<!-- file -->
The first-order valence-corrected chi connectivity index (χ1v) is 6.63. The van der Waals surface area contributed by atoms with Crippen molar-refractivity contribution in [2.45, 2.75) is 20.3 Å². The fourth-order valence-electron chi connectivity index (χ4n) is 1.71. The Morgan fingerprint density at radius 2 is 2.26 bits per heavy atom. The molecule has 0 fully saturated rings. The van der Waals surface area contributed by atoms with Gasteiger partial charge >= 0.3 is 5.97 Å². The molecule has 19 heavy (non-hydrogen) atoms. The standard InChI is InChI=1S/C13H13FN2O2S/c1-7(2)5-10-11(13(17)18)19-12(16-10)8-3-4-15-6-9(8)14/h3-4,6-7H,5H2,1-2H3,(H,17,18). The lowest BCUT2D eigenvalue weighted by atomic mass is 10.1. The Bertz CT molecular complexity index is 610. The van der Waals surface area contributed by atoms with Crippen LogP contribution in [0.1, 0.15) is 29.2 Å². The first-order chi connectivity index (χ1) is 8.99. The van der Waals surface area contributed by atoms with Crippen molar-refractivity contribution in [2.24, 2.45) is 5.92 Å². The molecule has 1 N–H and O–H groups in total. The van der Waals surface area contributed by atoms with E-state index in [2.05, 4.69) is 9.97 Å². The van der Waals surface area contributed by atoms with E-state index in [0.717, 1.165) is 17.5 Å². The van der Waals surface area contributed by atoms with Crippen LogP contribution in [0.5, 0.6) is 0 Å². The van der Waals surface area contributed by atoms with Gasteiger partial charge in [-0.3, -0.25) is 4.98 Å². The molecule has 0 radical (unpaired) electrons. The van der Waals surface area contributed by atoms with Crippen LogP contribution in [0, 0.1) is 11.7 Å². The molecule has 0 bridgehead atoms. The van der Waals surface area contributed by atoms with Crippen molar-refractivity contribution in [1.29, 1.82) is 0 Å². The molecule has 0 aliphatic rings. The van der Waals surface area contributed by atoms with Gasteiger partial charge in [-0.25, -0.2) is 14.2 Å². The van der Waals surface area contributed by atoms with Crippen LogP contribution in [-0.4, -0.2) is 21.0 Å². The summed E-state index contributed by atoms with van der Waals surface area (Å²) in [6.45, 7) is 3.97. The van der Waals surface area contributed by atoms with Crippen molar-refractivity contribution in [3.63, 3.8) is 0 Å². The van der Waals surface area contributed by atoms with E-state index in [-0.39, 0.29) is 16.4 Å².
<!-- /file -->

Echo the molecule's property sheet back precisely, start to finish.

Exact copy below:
The first-order valence-corrected chi connectivity index (χ1v) is 6.63. The van der Waals surface area contributed by atoms with Crippen molar-refractivity contribution in [2.45, 2.75) is 20.3 Å². The fourth-order valence-electron chi connectivity index (χ4n) is 1.71. The Morgan fingerprint density at radius 2 is 2.26 bits per heavy atom. The molecule has 0 fully saturated rings. The van der Waals surface area contributed by atoms with Gasteiger partial charge >= 0.3 is 5.97 Å². The molecule has 19 heavy (non-hydrogen) atoms. The standard InChI is InChI=1S/C13H13FN2O2S/c1-7(2)5-10-11(13(17)18)19-12(16-10)8-3-4-15-6-9(8)14/h3-4,6-7H,5H2,1-2H3,(H,17,18). The lowest BCUT2D eigenvalue weighted by atomic mass is 10.1. The Bertz CT molecular complexity index is 610. The van der Waals surface area contributed by atoms with Crippen LogP contribution in [0.1, 0.15) is 29.2 Å². The first-order chi connectivity index (χ1) is 8.99. The van der Waals surface area contributed by atoms with Crippen molar-refractivity contribution in [2.24, 2.45) is 5.92 Å². The molecule has 1 N–H and O–H groups in total. The van der Waals surface area contributed by atoms with E-state index in [2.05, 4.69) is 9.97 Å². The van der Waals surface area contributed by atoms with E-state index in [0.717, 1.165) is 17.5 Å². The van der Waals surface area contributed by atoms with Crippen LogP contribution in [0.5, 0.6) is 0 Å². The van der Waals surface area contributed by atoms with Gasteiger partial charge in [-0.3, -0.25) is 4.98 Å². The molecule has 0 radical (unpaired) electrons. The van der Waals surface area contributed by atoms with Crippen LogP contribution in [0, 0.1) is 11.7 Å². The molecule has 0 bridgehead atoms. The van der Waals surface area contributed by atoms with Crippen molar-refractivity contribution in [1.29, 1.82) is 0 Å². The molecule has 0 aliphatic rings. The van der Waals surface area contributed by atoms with Gasteiger partial charge in [-0.25, -0.2) is 14.2 Å². The van der Waals surface area contributed by atoms with Crippen LogP contribution in [-0.4, -0.2) is 21.0 Å². The summed E-state index contributed by atoms with van der Waals surface area (Å²) in [6.45, 7) is 3.97. The van der Waals surface area contributed by atoms with Crippen molar-refractivity contribution in [3.63, 3.8) is 0 Å². The van der Waals surface area contributed by atoms with E-state index in [-0.39, 0.29) is 16.4 Å².